The relief corps has been an unexpected positive, anchored by Brad Hand, who may just be the team’s most valuable and reasonable trade chip at the present (ignoring Francisco Lindor). A light’s out closer is an unneeded commodity for a .500 team that does not have playoff aspirations, so with the Indians’ October plans still being pondered, Hand’s status as a Clevelander remains in flux. Other teams in the mix for playoff baseball, including the likes of Minnesota, Boston, Atlanta, Milwaukee, the Los Angeles Dodgers, and the Chicago Cubs (even after the addition of Craig Kimbrel), could all be looking for relief upgrades. It is hard to see an Indians bullpen going far without Hand, even as the current group is tops in all of baseball with a team 3.28 ERA, is tied for second in the AL with 20 saves, and is third in the league with a 2.8 team WAR. The staff’s three blown saves are fewest in MLB. But despite their success, removing Hand (3-2, 19/19 on saves, 0.91 ERA, 0.74 WHIP) from the mix leaves a dramatic void at the back end, not to knock the likes of the injured Dan Otero, Adam Cimber, Nick Wittgren, and others.

The offense was the biggest concern coming into the season and remains still. Lindor and Carlos Santana have played to levels expected, with Santana providing a bit more overall at the plate early with a strong start to his 2019 campaign and Lindor making up for time lost on the injured list to open the year. Jose Ramirez has not, and it is hard to see the lineup improving enough to contend if he cannot find a way to end a slump rapidly approaching a year in length. The kids have been alright, as Jake Bauers and Jordan Luplow have shown flashes of being capable and reliable players, while Oscar Mercado has made his mark in his short time on the roster. Roberto Perez has stepped it up with an impressive display of home run power of late, but other veterans around the roster like Jason Kipnis and Leonys Martin have left notable voids in the starting nine’s ability to put up the numbers that they need to win games regularly.

The lineup has been unable to protect a pitching staff that has accounted for the fifth-fewest runs (285) allowed in all of baseball this season. The bats have provided the sixth-fewest runs in the game with 275, leading to a -10 run differential. With a 34-33 record, they are the only team in baseball with a winning record to have a negative difference in runs scored to runs allowed.

The projections are not favorable for the Indians by the prognosticators. Fangraphs gives the Indians a 4.8% chance to win the division and a 30.4% chance to win the wild card for a 35.2% chance to make the playoffs. Baseball-Reference sees things a bit worse, giving the team a 1.9% chance of winning the division and a 26% chance of sneaking into a wild card matchup (the team has had the third-largest improvement to their odds over the last week). also has the Indians on the outside looking in, with an 8% chance to win the division, but a 40% chance of making the playoffs. Their simulations have the Indians finishing 13 games in back of the Twins.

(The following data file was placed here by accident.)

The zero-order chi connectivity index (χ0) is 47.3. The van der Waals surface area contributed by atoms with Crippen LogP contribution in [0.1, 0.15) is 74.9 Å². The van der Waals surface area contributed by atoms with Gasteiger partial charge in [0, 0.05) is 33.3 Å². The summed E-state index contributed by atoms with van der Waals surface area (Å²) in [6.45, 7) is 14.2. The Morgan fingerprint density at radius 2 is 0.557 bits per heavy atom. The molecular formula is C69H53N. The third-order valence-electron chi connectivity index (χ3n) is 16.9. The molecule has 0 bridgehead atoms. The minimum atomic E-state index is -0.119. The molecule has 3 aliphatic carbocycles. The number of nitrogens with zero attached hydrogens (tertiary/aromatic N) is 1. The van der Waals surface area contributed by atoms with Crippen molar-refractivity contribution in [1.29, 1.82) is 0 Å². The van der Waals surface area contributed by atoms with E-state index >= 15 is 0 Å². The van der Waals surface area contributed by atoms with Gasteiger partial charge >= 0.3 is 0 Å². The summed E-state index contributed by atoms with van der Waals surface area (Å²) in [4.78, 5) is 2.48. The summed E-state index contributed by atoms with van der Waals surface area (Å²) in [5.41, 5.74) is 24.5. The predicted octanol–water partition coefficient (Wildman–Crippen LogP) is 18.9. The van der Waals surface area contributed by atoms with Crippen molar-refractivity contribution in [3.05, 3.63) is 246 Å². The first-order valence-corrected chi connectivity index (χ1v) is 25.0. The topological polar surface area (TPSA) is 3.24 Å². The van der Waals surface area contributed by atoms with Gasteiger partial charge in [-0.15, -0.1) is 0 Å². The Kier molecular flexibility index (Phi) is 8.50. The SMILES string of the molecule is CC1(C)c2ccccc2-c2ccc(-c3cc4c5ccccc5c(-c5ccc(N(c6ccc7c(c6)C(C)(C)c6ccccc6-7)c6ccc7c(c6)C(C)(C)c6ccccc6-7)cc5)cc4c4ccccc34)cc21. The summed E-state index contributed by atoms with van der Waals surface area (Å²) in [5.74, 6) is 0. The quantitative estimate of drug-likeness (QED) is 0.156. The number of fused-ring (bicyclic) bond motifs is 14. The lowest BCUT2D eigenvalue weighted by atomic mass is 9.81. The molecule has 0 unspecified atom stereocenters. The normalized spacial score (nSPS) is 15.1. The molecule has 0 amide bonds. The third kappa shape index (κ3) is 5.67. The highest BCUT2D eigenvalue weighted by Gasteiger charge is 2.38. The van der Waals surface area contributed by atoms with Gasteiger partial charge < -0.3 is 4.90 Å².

The Indians, who are just 12-17 against teams with winning records, are entering a favorable stretch of the schedule. The second half of June pits Cleveland against three different teams with losing records in the Detroit Tigers (three on the road, three at home), the Kansas City Royals (three at home), and the Baltimore Orioles (three on the road). The Indians’ only games against a winning team to end this month will be against the surprising Texas Rangers (four games in Arlington). Cleveland will have two off days in the first week of July as it faces sub-.500 Kansas City for three and Cincinnati for two before the All-Star Game on July 9.

The team has already initiated a youth movement, so significant additions of veterans seem unlikely. If the team adds for the present, it will be controllable young players done with an eye to 2020 and beyond. The pressure is on the 25 men representing the Indians now, starting Friday night at Comerica Park. A good stretch over some bad teams could get the Tribe back into the playoff mix, but a poor showing in those 21 games could be the proof that the front office needs to move its focus from the present to the future.

Photo: Frank Jansky/Icon Sportswire (via Getty Images)